This week a few hundred nutters will convene at the now Russian-owned Nurburgring for their annual attempt to see who can stay scared the longest while still being quick. Those who manage 24 hours without hitting anything, breaking anything or simply returning to the pits unable to continue due to complete mental, physical and emotion breakdown, will regard themselves as winners, regardless of where in the order of the Nurburgring 24 hours they have actually come. And rightly so. The place is nuts, the event more so.
MAY 27th 2016
Thank Frankel it's Friday – Flat‑Out On The 'Ring In A McLaren F1
I have done quite a few twice-round-the-clock races but never at the ‘Ring: I’ve been offered seats over the years, including a startlingly good one this year, but I’d have needed to devote a lot of time to do the qualification races needed to do the 24hrs (I’ve not raced anything there over any duration for three or four years) and feared altogether too much the prospect of letting down a serious race team looking for a strong result. Looking at those who are actually driving the car, I’d have almost certainly been the slowest and to date I’ve managed to avoid being the one the other drivers don’t want to have in the car undoing all their hard work. Besides I’ve reached an age where racing has to be fun and it’s not enough simply to be pleased to have done it. It has to be enjoyable at the time. Last year I shared a GT4 Aston at the Silverstone 24 hours with Aston boss Andy Palmer and design director Marek Reichman and there was no pressure on anyone, we just had a great time. And came fifth, which was nice.
But back to the Nurburgring and my very first lap of the track, back in 1994. I was reminded of the time by none other than Dr Jonathan Palmer with whom I have the pleasure to sit next to at a dinner this week. Twenty two years later, we’re still giggling about it. As introductions to circuits go, I’ve not known its equal.
Palmer was there showing off the then still prototype McLaren F1 to prospects at the new, sanitized and safe Nurburgring F1 track. I was sent out to see if I could cadge a ride. It turned out that I could, but McLaren needed the track for other activities, so it was to the Nordschleife we turned. They didn’t let us on at first because the F1 lacked a number plate, so while they let a coach and a Ford Granada towing a caravan through the barrier without a backwards glance, we had to go an nick a plate off a McLaren truck before they would let us on.
I should say now that the last time Palmer had been around the old ‘Ring had been 11 years previously, when he’d come third in the last ever Nurburgring 1,000km race to be held there, sharing a Porsche 956 with Keke Rosberg and Jan Lammers. ‘I think I can remember most of it,’ he said in a totally futile attempt to reassure me. Also the track was damp and had I known then what I know now about how F1s on those old tech tyres behaved in those conditions, I think I’d have run screaming from its carbon fibre cocoon.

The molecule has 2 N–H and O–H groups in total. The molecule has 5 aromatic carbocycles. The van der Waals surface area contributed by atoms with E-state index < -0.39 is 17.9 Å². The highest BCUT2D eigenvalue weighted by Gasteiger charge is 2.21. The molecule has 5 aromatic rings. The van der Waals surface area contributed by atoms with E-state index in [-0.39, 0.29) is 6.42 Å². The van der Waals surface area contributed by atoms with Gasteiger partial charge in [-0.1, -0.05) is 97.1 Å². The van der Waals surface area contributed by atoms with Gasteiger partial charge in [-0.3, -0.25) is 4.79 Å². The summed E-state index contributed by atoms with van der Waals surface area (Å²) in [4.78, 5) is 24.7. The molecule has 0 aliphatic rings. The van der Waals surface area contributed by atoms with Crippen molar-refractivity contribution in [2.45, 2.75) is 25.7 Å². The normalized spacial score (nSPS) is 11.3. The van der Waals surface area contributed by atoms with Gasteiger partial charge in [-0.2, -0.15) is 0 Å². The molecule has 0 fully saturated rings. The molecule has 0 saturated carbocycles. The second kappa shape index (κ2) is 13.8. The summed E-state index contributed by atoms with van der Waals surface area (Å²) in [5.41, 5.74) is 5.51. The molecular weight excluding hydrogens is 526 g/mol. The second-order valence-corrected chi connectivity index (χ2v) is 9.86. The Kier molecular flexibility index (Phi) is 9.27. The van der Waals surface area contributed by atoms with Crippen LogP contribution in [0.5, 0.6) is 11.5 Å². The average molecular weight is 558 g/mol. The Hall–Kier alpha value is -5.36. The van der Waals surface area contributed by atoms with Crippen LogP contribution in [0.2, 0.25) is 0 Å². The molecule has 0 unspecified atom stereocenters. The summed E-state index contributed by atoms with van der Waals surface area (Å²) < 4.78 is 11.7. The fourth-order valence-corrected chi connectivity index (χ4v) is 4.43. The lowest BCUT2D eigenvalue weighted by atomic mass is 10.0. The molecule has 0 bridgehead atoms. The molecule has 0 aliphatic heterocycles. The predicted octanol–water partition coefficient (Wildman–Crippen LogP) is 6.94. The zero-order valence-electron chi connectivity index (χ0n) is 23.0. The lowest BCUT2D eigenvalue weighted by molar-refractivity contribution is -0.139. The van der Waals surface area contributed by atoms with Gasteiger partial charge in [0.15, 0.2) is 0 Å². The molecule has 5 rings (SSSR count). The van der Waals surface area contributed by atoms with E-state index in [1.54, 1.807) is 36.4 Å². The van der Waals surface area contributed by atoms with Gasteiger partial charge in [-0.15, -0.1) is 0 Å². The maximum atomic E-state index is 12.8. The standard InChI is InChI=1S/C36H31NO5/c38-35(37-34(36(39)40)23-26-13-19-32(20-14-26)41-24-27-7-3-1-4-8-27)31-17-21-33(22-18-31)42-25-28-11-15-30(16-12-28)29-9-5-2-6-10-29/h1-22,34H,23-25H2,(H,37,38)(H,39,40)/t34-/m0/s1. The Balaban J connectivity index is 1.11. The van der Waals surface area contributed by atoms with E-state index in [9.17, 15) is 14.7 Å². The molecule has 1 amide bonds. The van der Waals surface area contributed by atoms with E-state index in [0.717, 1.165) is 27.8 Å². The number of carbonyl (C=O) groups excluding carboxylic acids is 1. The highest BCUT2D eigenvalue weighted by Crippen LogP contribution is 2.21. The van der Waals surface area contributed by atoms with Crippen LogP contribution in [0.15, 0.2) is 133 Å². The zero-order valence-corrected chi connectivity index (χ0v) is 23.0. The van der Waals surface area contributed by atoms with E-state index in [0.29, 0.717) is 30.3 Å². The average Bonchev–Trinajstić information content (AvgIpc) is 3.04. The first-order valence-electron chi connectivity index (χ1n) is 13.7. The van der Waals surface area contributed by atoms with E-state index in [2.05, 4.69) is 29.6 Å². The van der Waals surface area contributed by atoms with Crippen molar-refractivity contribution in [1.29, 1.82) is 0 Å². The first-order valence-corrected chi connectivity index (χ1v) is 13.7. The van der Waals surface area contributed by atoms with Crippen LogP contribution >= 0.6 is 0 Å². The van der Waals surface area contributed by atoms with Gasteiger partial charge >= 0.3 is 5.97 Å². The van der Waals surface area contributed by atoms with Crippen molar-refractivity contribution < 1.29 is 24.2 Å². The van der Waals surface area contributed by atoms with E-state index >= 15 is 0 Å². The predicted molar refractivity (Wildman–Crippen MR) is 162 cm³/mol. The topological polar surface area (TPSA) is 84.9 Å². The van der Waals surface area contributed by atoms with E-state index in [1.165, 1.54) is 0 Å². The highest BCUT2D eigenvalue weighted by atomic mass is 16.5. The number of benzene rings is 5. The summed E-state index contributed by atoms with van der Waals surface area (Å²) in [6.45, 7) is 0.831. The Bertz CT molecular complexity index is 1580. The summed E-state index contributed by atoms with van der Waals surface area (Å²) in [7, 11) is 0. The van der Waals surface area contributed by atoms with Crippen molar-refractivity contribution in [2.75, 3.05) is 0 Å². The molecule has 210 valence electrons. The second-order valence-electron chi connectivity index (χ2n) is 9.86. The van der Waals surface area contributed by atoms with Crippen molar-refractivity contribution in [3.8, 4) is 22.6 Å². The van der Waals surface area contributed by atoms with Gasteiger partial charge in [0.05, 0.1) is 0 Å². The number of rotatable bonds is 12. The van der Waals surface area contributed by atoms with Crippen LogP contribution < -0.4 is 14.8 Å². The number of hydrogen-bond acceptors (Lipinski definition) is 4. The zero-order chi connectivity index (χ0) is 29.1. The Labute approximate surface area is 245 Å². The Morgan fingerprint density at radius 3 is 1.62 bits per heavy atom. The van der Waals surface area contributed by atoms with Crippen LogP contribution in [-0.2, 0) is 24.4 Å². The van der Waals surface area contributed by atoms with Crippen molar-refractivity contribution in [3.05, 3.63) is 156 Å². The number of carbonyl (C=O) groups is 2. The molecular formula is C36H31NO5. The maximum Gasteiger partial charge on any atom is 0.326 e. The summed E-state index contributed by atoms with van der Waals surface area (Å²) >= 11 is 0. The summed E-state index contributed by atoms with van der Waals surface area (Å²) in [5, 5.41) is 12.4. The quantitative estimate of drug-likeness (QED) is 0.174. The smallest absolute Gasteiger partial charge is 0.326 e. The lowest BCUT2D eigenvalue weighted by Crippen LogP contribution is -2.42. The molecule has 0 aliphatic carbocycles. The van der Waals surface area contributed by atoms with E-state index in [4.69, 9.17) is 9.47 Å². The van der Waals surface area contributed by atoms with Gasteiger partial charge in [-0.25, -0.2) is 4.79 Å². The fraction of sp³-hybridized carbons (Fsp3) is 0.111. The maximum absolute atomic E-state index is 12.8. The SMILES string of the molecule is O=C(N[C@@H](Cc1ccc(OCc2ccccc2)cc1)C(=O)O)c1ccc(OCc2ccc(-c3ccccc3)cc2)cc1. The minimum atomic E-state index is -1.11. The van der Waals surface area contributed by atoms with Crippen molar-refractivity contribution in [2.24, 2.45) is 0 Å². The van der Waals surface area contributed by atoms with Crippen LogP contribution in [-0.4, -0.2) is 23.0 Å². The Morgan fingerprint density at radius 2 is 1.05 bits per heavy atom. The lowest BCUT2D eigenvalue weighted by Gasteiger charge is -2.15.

Instead I sat back to enjoy the ride. If you’ve been driven by any world class driver, even in a slow car on a track you know inside out, it’s usually a fairly humbling experience. Do it on the world’s longest, toughest circuit and it will likely be fairly bewildering and probably completely befuddling if, like me, you’ve never been there before. Now factor in the wet weather and, most of all the fact we were in by far the fastest car ever made and you’ll have some idea what happened next, with just the additional twist being the good doctor not being entirely sure which way the track went after each blind brow. Of which there are plenty.
Not that it slowed him, not one tenth of the second. From the Hatzenbach to the Tiergarten he was on it, touching 200mph on the way down to Aremberg, about 170mph towards the bottom of the Foxhole and right past 200mph again on the straight leading to the Tiergarten. He lobbed the F1 from entry to exit of every curve, corner and chicane, overcoming its heartfelt desire to redecorate the Eifel Mountains with our body parts by sheer force of will and a simply extraordinary talent.
By the end I’ll happily admit to being a wreck, Dr Palmer highly amused and pleased with his work. To him it was just a touch of comic relief to punctuate the serious business of persuading wealthy clients to part with more money than had ever been paid for a new car. To me it remains one of the most vivid memories of my life, the moment where man, machine and one mad race track came together to provide me with an experience that, until that very moment, I could not have conceived would even have been possible.
Lead image courtesy of Palmersport
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